At a press conference held at the Royal Swedish Academy of Sciences, it was announced that the Nobel Prize in Literature was awarded to Norwegian writer Jon Fosse for his "innovative plays and prose that express the unspeakable".
In addition to being one of the most staged playwrights in the world, Fosse is also increasingly recognized for his prose, the statement said.
Born in 1959 in Haugesund, Fosse studied "comparative literature" at the University of Bergen, and his first novel "Raudt, svart" (Red, Black), written in Nynorsk, one of the two writing standards of the Norwegian language, was published in 1983.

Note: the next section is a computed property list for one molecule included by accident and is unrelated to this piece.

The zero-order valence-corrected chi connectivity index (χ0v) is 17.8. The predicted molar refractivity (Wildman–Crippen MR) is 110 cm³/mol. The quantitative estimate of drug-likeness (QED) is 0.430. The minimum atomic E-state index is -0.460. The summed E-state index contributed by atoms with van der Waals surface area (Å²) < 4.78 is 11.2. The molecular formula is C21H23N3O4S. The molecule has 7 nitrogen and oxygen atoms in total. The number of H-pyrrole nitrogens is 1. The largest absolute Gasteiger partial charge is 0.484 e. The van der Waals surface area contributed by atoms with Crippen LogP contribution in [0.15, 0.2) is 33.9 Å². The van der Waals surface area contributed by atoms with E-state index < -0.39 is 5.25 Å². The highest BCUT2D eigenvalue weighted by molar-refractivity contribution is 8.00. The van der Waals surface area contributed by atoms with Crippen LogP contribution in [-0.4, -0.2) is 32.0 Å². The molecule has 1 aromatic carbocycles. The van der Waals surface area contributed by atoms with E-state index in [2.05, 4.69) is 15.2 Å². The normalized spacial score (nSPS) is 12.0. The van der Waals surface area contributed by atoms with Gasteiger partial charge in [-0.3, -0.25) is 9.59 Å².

Fosse, whose novels, short stories, poems, children's books, essays, and plays have been translated into more than 40 languages, was also ranked 83rd in The Daily Telegraph's list of the 100 best living geniuses.
Fosse, a writer of plays, short stories, and novels, is regarded as one of the most important writers that recent Norwegian literature has gifted to world literature.
In 2015, he was awarded the Nordic Council's Literature Prize for Andvake, Olavs Draumar, and Kveldsvævd, and in 2023 he received the Nobel Prize in Literature.
He is the author of books such as "From Morning to Evening", "Melancholia", and "Trilogy".